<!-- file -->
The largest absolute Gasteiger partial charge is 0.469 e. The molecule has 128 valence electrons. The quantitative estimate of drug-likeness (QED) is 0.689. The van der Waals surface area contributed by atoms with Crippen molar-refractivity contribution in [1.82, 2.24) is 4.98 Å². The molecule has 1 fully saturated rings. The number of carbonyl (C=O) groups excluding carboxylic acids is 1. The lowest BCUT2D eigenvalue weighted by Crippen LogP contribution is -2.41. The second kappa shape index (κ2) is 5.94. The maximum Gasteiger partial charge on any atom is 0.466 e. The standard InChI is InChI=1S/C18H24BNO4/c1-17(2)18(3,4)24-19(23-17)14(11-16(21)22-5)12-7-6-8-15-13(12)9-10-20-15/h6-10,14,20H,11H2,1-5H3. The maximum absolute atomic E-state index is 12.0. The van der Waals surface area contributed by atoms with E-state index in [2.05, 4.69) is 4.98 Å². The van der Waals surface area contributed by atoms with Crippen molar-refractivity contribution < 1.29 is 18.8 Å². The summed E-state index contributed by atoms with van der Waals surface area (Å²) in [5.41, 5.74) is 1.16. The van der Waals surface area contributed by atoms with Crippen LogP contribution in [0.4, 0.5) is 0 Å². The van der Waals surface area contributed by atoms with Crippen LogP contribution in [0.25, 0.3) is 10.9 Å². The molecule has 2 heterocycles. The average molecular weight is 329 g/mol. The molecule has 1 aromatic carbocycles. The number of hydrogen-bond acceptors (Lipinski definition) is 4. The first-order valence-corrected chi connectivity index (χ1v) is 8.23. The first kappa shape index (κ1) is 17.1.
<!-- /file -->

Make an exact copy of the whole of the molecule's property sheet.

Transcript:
The largest absolute Gasteiger partial charge is 0.469 e. The molecule has 128 valence electrons. The quantitative estimate of drug-likeness (QED) is 0.689. The van der Waals surface area contributed by atoms with Crippen molar-refractivity contribution in [1.82, 2.24) is 4.98 Å². The molecule has 1 fully saturated rings. The number of carbonyl (C=O) groups excluding carboxylic acids is 1. The lowest BCUT2D eigenvalue weighted by Crippen LogP contribution is -2.41. The second kappa shape index (κ2) is 5.94. The maximum Gasteiger partial charge on any atom is 0.466 e. The standard InChI is InChI=1S/C18H24BNO4/c1-17(2)18(3,4)24-19(23-17)14(11-16(21)22-5)12-7-6-8-15-13(12)9-10-20-15/h6-10,14,20H,11H2,1-5H3. The maximum absolute atomic E-state index is 12.0. The van der Waals surface area contributed by atoms with E-state index in [2.05, 4.69) is 4.98 Å². The van der Waals surface area contributed by atoms with Crippen molar-refractivity contribution < 1.29 is 18.8 Å². The summed E-state index contributed by atoms with van der Waals surface area (Å²) in [5.41, 5.74) is 1.16. The van der Waals surface area contributed by atoms with Crippen LogP contribution in [0.4, 0.5) is 0 Å². The van der Waals surface area contributed by atoms with Crippen LogP contribution in [0.25, 0.3) is 10.9 Å². The molecule has 2 heterocycles. The average molecular weight is 329 g/mol. The molecule has 1 aromatic carbocycles. The number of hydrogen-bond acceptors (Lipinski definition) is 4. The first-order valence-corrected chi connectivity index (χ1v) is 8.23. The first kappa shape index (κ1) is 17.1.